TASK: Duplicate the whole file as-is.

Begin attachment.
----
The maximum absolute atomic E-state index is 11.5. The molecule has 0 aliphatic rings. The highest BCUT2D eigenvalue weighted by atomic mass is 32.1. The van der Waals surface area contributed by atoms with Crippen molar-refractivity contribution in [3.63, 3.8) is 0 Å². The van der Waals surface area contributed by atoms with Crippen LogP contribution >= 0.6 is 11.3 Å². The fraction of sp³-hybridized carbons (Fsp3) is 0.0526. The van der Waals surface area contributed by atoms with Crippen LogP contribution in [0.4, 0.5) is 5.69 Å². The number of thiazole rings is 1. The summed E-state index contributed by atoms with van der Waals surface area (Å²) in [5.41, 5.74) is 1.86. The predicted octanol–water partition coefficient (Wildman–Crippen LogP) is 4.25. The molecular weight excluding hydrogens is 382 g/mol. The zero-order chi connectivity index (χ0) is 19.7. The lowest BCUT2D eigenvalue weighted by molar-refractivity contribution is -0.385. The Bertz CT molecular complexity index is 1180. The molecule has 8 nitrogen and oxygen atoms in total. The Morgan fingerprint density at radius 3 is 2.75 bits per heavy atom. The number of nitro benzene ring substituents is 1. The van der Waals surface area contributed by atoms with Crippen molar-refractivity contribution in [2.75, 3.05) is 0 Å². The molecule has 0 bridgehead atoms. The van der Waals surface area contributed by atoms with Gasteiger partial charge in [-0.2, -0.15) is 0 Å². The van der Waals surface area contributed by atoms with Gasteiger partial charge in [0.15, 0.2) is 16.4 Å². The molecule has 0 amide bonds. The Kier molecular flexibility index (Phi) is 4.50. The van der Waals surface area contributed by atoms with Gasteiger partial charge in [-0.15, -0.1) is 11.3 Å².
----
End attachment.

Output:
The maximum absolute atomic E-state index is 11.5. The molecule has 0 aliphatic rings. The highest BCUT2D eigenvalue weighted by atomic mass is 32.1. The van der Waals surface area contributed by atoms with Crippen molar-refractivity contribution in [3.63, 3.8) is 0 Å². The van der Waals surface area contributed by atoms with Crippen LogP contribution >= 0.6 is 11.3 Å². The fraction of sp³-hybridized carbons (Fsp3) is 0.0526. The van der Waals surface area contributed by atoms with Crippen LogP contribution in [0.4, 0.5) is 5.69 Å². The number of thiazole rings is 1. The summed E-state index contributed by atoms with van der Waals surface area (Å²) in [5.41, 5.74) is 1.86. The predicted octanol–water partition coefficient (Wildman–Crippen LogP) is 4.25. The molecular weight excluding hydrogens is 382 g/mol. The zero-order chi connectivity index (χ0) is 19.7. The lowest BCUT2D eigenvalue weighted by molar-refractivity contribution is -0.385. The Bertz CT molecular complexity index is 1180. The molecule has 8 nitrogen and oxygen atoms in total. The Morgan fingerprint density at radius 3 is 2.75 bits per heavy atom. The number of nitro benzene ring substituents is 1. The van der Waals surface area contributed by atoms with Crippen molar-refractivity contribution in [2.75, 3.05) is 0 Å². The molecule has 0 bridgehead atoms. The van der Waals surface area contributed by atoms with Gasteiger partial charge in [-0.2, -0.15) is 0 Å². The van der Waals surface area contributed by atoms with Gasteiger partial charge in [0.15, 0.2) is 16.4 Å². The molecule has 0 amide bonds. The Kier molecular flexibility index (Phi) is 4.50. The van der Waals surface area contributed by atoms with Gasteiger partial charge in [-0.15, -0.1) is 11.3 Å².